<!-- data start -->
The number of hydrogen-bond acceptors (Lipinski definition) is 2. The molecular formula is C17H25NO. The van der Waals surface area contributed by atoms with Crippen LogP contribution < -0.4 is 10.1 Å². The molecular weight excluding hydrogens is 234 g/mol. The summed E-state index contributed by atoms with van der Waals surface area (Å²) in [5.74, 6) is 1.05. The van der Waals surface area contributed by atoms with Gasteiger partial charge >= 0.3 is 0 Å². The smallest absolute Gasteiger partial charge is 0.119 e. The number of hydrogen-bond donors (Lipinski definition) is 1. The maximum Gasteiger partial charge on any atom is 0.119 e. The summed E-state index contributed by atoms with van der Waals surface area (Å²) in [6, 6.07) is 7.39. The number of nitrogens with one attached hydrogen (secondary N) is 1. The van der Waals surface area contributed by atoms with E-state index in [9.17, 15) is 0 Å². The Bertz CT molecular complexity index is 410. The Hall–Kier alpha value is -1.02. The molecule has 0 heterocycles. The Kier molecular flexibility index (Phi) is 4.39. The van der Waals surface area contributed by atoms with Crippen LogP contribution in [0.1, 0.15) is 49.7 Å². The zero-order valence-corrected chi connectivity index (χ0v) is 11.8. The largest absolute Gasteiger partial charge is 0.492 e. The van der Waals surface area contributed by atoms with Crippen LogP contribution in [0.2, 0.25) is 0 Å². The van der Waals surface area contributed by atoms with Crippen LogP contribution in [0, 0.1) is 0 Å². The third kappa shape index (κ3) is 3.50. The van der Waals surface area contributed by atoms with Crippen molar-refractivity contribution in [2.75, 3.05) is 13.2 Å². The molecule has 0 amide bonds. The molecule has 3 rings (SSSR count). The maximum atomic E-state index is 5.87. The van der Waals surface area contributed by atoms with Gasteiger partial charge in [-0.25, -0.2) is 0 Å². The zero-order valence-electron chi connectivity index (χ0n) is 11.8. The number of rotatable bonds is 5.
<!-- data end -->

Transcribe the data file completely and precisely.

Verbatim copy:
The number of hydrogen-bond acceptors (Lipinski definition) is 2. The molecular formula is C17H25NO. The van der Waals surface area contributed by atoms with Crippen LogP contribution < -0.4 is 10.1 Å². The molecular weight excluding hydrogens is 234 g/mol. The summed E-state index contributed by atoms with van der Waals surface area (Å²) in [5.74, 6) is 1.05. The van der Waals surface area contributed by atoms with Gasteiger partial charge >= 0.3 is 0 Å². The smallest absolute Gasteiger partial charge is 0.119 e. The number of hydrogen-bond donors (Lipinski definition) is 1. The maximum Gasteiger partial charge on any atom is 0.119 e. The summed E-state index contributed by atoms with van der Waals surface area (Å²) in [6, 6.07) is 7.39. The number of nitrogens with one attached hydrogen (secondary N) is 1. The van der Waals surface area contributed by atoms with E-state index in [9.17, 15) is 0 Å². The Bertz CT molecular complexity index is 410. The Hall–Kier alpha value is -1.02. The molecule has 0 heterocycles. The Kier molecular flexibility index (Phi) is 4.39. The van der Waals surface area contributed by atoms with Crippen LogP contribution in [0.1, 0.15) is 49.7 Å². The zero-order valence-corrected chi connectivity index (χ0v) is 11.8. The largest absolute Gasteiger partial charge is 0.492 e. The van der Waals surface area contributed by atoms with Crippen LogP contribution in [0.2, 0.25) is 0 Å². The van der Waals surface area contributed by atoms with Crippen LogP contribution in [0, 0.1) is 0 Å². The third kappa shape index (κ3) is 3.50. The van der Waals surface area contributed by atoms with Crippen molar-refractivity contribution in [2.75, 3.05) is 13.2 Å². The molecule has 0 amide bonds. The molecule has 3 rings (SSSR count). The maximum atomic E-state index is 5.87. The van der Waals surface area contributed by atoms with Gasteiger partial charge in [-0.25, -0.2) is 0 Å². The zero-order valence-electron chi connectivity index (χ0n) is 11.8. The number of rotatable bonds is 5.